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Sacramento Public Library whistleblower settles suit for $343,000
The clerk who blew the whistle on a Sacramento Public Library Authority kickback scheme that sent three people to prison settled her retaliation lawsuit against the agency for $343,000, it was disclosed Monday.
Lawsuit dismissed against 'Cups of Tea' author
A U.S. District Court judge has rejected every claim presented by plaintiffs who said they were deceived when they shelled out $15 for Greg Mortenson's book, "Three Cups of Tea," assuming the contents were entirely true.
A dark day for the future of books
If the Justice Department prevails with its antitrust lawsuit, the decision might have unintended negative consequences for those who write, publish, sell and enjoy e-books. The government's intention to protect consumers could end up backfiring on consumers by harming retailers, authors and publishers.
Copyright in Scholarly Publishing is a series of posts from Freedom To Tinker. You might like to read Contract hacking and community organizing: "This is a game of chicken that the publisher cannot win. If the authors feel strongly and get their gumption together, they will prevail. The best course for publishers is to avoid playing this game of chicken, by adjusting their copyright contracts to fit the progress of open-access policies in the 21st century. I believe that the good nonprofits (such as ACM and IEEE) are heading in this direction, and Usenix is already there."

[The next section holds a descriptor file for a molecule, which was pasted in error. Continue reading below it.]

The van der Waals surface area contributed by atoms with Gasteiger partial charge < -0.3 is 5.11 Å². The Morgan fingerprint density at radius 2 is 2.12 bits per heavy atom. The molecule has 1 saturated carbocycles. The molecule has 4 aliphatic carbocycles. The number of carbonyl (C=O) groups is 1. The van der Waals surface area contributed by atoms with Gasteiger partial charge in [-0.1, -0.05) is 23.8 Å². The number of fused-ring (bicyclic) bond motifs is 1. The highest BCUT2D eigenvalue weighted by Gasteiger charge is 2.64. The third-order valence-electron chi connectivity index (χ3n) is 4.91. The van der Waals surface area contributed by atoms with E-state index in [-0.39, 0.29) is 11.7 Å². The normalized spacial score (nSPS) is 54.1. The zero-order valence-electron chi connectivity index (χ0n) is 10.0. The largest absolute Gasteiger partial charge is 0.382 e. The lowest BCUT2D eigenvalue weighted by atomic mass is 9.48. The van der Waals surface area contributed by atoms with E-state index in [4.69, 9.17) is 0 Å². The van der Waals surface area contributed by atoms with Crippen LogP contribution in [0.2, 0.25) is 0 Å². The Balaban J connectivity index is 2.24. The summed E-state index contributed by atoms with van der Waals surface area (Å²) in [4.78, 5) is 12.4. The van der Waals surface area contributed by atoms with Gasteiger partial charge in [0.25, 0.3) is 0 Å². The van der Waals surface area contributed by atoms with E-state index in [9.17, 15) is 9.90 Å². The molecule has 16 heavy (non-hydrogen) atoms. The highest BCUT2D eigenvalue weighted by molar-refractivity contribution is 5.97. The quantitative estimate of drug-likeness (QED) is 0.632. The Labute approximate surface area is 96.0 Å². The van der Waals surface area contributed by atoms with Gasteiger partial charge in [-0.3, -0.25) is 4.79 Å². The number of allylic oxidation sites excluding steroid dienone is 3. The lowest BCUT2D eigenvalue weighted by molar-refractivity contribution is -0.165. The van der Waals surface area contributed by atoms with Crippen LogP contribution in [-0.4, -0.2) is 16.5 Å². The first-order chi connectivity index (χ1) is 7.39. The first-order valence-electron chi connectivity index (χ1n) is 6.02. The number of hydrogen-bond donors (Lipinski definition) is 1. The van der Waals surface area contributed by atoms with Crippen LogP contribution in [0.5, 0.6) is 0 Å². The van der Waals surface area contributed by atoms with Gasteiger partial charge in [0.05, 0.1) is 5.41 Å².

Publishing consultant Mike Shatzkin has this blog post: Jane Litte explains the DoJ suit very well, and I have a couple of points to add
South Portland Board of Education member Karen Callaghan has won a lawsuit with the city over a personnel policy that bars municipal employees from running for the board.
Callaghan, a part-time librarian for the city, and Burt Edwards, sued the city in Cumberland County Superior Court last year.
In 2010, the city changed its personnel policy to prohibit municipal employees from running for the Board of Education. The ban previously applied to City Council seats.
Article discussing agency, Amazon, and publishers.
Article was mentioned in this article: Who Cares If Amazon Becomes an E-book Monopoly?
Carl Malamud, government transparency advocate and president of public.resource.org believes safety standards should be easily accessible to all citizens for free. Yet many of these standards -- from the design of bicycle helmets to water treatment components to hazmat suits – are the copyrighted creation of the industry organizations that have promulgated them. So Malamud has ponied up the dough to purchase exactly 73 of these standards, which he will publish online, copyright or no copyright.
The DOJ E-Book Lawsuit: Is It 1934 All Over Again?
Essay at NPR